LACMA’s giant rock’s 105-mile journey
Watching a rock move is an interesting pastime. Especially a 340-ton rock.
This boulder is part of an art project called “Levitated Mass” by artist Michael Heizer that will be on display at Los Angeles County Museum of Art (LACMA) sometime in the spring or summer.
At first, it sounded easy to shoot since it traveled at 5 to 8 mph along a designated road for 105 miles over the course of 11 nights. But the challenges quickly popped up on the first night. Just outside the quarry, where the rock was to begin its journey, I severely cut my finger. I was fortunate enough to be patched up by the fire department, which was there to see the rock off, but my right hand was out of commission for the night. This made things more complicated because I was carrying two tripods and two cameras, a Sony Z7U and a Canon EOS 7D.
Once the rock started moving, it became apparent that showing size-relation was going to be difficult. I’d find a good spot to set up with plenty of time to compose the shot and adjust all the camera settings. But once the rock and transporter arrived and rolled through the frame, I discovered that they were completely cut off at the top or the bottom and definitely the sides. It’s hard to judge composition without the subject, even harder with a subject of uncommon size as this. This occurred a few more times, unfortunately.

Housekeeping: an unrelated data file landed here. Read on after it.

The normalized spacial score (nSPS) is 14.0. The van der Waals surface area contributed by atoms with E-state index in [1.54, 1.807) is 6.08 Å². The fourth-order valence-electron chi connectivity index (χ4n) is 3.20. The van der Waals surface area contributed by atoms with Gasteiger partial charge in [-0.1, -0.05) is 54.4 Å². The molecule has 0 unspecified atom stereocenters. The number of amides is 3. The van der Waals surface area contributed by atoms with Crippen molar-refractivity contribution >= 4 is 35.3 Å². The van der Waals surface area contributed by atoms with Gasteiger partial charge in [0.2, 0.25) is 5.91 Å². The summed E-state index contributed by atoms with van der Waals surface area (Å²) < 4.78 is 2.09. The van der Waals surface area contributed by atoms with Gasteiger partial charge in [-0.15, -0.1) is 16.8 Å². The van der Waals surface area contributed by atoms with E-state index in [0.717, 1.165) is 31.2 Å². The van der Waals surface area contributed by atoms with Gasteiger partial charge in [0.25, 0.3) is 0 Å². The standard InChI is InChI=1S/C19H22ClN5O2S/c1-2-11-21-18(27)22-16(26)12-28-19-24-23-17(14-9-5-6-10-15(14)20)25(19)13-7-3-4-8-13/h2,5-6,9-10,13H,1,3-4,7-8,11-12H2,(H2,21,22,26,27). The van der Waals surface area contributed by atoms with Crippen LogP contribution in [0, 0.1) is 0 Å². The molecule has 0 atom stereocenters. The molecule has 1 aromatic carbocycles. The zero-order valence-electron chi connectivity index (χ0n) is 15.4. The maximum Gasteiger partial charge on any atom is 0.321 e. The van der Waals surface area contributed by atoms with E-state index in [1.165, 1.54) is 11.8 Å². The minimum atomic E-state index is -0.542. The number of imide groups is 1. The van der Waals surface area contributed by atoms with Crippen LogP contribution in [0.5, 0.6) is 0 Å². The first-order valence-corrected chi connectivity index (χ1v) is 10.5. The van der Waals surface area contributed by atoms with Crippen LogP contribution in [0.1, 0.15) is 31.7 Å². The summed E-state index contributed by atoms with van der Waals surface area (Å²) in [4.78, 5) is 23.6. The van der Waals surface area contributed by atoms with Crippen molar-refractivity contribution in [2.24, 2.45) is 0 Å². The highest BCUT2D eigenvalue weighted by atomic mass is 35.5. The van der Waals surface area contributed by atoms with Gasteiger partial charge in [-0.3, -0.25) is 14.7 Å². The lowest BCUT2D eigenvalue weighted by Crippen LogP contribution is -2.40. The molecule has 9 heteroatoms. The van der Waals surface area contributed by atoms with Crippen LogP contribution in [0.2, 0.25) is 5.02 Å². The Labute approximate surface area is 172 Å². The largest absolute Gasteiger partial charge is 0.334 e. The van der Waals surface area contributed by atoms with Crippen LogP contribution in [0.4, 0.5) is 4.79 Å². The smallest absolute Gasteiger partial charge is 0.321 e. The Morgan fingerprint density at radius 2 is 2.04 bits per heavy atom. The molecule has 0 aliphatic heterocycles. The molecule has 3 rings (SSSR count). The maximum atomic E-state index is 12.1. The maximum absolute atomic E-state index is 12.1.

Another challenge was finding locations that would provide an interesting backdrop. Since the subject was the same throughout and all movement of the rock occurred at night, location and camera angle were the only tools I had to bring some variation to the scenes. This became redundant almost immediately.
Seeing the rock turn corners made for some exciting shots. When it got close to some of the buildings, it was as though the iceberg were looking for the Titanic. But the 260-foot rig and the boulder never struck a thing.
As I watched this rock move, I was never bored by it or its slow progress. I became more and more amazed by the ingenuity it took to move it. It was a bit inspiring. So by the end, I had a whole new appreciation for this megalith and its journey.
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